Does it put any kind of pressure on you that you have to deliver certain kinds of songs? 

 

 I feel that for something to go viral or to work, you have to sing with a lot of true emotions. If you try to make a commercially hit song, it doesn’t work. I have stopped myself from being in the race that I have to make commercially hit songs. I don’t care if it does. I am blessed to have so many fans who love me for the kind of music I make and that’s it. I am a little old-school person and I want people to enjoy my songs rather than just use them for an Instagram reel.  

 

As you said, Instagram has introduced the concept of 1-minute songs for reels. Are you hoping on the trend soon?  

 

It is a task to create a one-minute song. I like the idea of it, but for me, it has to be a song that I then create only for reels. My routine songs cannot be turned into a song for reels. I will have to work differently to make songs for Instagram.  

 

Do you think this is diluting the essence of classic Bollywood songs? Do you think more artists are focused on making songs for reels? 

 

Of course, they are. It is because it is a trend, artists are doing it. If I was not successful, I would have also made music for reels because that is a good way of gaining an audience. Artists always do what the people want them to do. For anyone who is just starting, they will make reels because you never know what might work for them and go viral. In my case, my fans wait for my songs to release. I already have an audience so my focus is not on that.  

 

Looking back from 5 years, how do you think the industry has evolved?  

 

The duration of songs has become less and that has happened because people’s retention to listen to music has gone down. People don’t listen to songs anymore, and hence the concept of reels is so popular now. Nowadays, we don’t even take out time to listen to music. We are just using music.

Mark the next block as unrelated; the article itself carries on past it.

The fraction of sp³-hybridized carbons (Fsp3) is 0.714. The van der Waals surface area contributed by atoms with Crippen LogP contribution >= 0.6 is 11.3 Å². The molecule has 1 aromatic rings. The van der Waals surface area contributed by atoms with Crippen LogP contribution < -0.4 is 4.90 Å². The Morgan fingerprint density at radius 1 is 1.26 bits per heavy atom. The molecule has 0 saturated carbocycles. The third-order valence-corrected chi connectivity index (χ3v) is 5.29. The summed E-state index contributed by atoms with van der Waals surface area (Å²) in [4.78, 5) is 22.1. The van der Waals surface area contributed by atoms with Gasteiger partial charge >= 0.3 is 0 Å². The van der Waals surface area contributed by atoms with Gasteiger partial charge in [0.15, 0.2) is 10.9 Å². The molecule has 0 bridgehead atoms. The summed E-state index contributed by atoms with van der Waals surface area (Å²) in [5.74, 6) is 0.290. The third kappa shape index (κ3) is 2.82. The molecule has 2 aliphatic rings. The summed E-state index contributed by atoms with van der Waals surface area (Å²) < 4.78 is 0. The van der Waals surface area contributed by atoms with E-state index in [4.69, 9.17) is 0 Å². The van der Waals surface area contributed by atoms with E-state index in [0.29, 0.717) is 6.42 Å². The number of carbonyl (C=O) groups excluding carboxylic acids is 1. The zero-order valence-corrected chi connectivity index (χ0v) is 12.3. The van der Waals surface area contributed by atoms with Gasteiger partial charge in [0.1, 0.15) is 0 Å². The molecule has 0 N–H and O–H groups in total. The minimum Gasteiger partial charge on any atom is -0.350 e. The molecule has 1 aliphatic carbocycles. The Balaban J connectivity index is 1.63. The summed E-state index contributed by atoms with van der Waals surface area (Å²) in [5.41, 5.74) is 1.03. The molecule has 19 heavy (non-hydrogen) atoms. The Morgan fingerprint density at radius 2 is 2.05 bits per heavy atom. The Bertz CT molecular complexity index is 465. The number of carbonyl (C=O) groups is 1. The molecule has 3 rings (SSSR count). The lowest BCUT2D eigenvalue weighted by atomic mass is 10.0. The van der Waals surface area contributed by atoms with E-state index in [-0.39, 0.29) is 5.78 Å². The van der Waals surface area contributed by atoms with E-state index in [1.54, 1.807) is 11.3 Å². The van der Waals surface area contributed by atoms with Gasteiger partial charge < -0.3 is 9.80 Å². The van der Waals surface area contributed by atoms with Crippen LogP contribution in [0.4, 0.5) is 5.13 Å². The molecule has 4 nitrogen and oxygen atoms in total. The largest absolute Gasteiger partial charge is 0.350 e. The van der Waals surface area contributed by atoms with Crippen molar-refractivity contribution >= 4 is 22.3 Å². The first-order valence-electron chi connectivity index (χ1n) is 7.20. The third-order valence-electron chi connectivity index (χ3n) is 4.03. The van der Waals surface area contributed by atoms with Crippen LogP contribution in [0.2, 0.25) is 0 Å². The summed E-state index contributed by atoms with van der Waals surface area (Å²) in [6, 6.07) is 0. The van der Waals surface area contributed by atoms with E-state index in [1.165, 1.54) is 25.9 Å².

What changes do you think the industry still needs?  

 

I think there have to be more original songs. The artists who are doing original movies should be promoted more. People should listen to different kinds of artists who are doing independent music, and not just film songs. We need to give more respect to independent music.  

 

What kind of music are you looking to create now?  

 

I think I want to change my sound a little bit. I am working on a new EP and an album as well. Since albums are a long process, I am also working on a couple of singles. I am experimenting and now I want to work on something that comes from my heart.  

 

Get To Know Darshan:  

 

A favorite song from your own albums?  

 

Tu Mileya, Nayan Ne Bandh Rakhine 

 

An artist you want to collaborate with?  

 

Arijit Singh / Harry Styles 

 

A singer you look up to?  

 

Kishore Kumar, Sonu Nigam, Arijit Singh 

 

A social media trend you hate?  

 

A lot of them.  

 

A food item that you can say no to?  

 

Khichdi 

 

A wardrobe essential that you cannot survive without?  

 

My perfumes and my hair products, cannot live without them 

 

A go-to movie that you can watch anytime?  

 

UP or any animated movie 

 

Your celebrity crush? 

 

Samantha Ruth Prabhu